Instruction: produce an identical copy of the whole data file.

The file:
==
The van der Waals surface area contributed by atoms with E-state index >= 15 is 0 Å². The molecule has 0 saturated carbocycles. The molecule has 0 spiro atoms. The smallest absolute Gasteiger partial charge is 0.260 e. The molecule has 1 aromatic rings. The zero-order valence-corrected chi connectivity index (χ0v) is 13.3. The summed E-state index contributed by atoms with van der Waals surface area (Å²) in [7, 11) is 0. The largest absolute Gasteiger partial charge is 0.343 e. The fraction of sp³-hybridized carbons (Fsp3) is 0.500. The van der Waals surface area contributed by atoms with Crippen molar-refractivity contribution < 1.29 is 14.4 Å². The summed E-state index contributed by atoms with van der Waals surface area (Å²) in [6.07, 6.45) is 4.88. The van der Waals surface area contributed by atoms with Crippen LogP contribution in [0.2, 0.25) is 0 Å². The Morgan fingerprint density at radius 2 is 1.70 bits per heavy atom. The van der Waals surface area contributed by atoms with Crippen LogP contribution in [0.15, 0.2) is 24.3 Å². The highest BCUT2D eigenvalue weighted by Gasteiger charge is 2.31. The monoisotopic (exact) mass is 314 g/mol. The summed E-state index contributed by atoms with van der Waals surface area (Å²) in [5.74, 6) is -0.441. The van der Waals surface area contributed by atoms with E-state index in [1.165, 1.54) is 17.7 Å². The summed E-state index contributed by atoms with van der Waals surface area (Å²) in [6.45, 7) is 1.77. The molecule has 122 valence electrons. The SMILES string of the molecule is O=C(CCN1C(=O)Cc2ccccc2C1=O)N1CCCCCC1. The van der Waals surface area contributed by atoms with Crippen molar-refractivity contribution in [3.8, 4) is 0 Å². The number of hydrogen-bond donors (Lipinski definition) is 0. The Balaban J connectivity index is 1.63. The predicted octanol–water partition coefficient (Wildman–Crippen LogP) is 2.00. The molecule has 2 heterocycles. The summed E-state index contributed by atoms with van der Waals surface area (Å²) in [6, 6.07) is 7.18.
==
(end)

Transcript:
The van der Waals surface area contributed by atoms with E-state index >= 15 is 0 Å². The molecule has 0 saturated carbocycles. The molecule has 0 spiro atoms. The smallest absolute Gasteiger partial charge is 0.260 e. The molecule has 1 aromatic rings. The zero-order valence-corrected chi connectivity index (χ0v) is 13.3. The summed E-state index contributed by atoms with van der Waals surface area (Å²) in [7, 11) is 0. The largest absolute Gasteiger partial charge is 0.343 e. The fraction of sp³-hybridized carbons (Fsp3) is 0.500. The van der Waals surface area contributed by atoms with Crippen molar-refractivity contribution < 1.29 is 14.4 Å². The summed E-state index contributed by atoms with van der Waals surface area (Å²) in [6.07, 6.45) is 4.88. The van der Waals surface area contributed by atoms with Crippen LogP contribution in [0.2, 0.25) is 0 Å². The Morgan fingerprint density at radius 2 is 1.70 bits per heavy atom. The van der Waals surface area contributed by atoms with Crippen LogP contribution in [0.15, 0.2) is 24.3 Å². The highest BCUT2D eigenvalue weighted by Gasteiger charge is 2.31. The monoisotopic (exact) mass is 314 g/mol. The summed E-state index contributed by atoms with van der Waals surface area (Å²) in [5.74, 6) is -0.441. The van der Waals surface area contributed by atoms with E-state index in [1.165, 1.54) is 17.7 Å². The summed E-state index contributed by atoms with van der Waals surface area (Å²) in [6.45, 7) is 1.77. The molecule has 122 valence electrons. The SMILES string of the molecule is O=C(CCN1C(=O)Cc2ccccc2C1=O)N1CCCCCC1. The van der Waals surface area contributed by atoms with Crippen molar-refractivity contribution in [3.8, 4) is 0 Å². The number of hydrogen-bond donors (Lipinski definition) is 0. The Balaban J connectivity index is 1.63. The predicted octanol–water partition coefficient (Wildman–Crippen LogP) is 2.00. The molecule has 2 heterocycles. The summed E-state index contributed by atoms with van der Waals surface area (Å²) in [6, 6.07) is 7.18.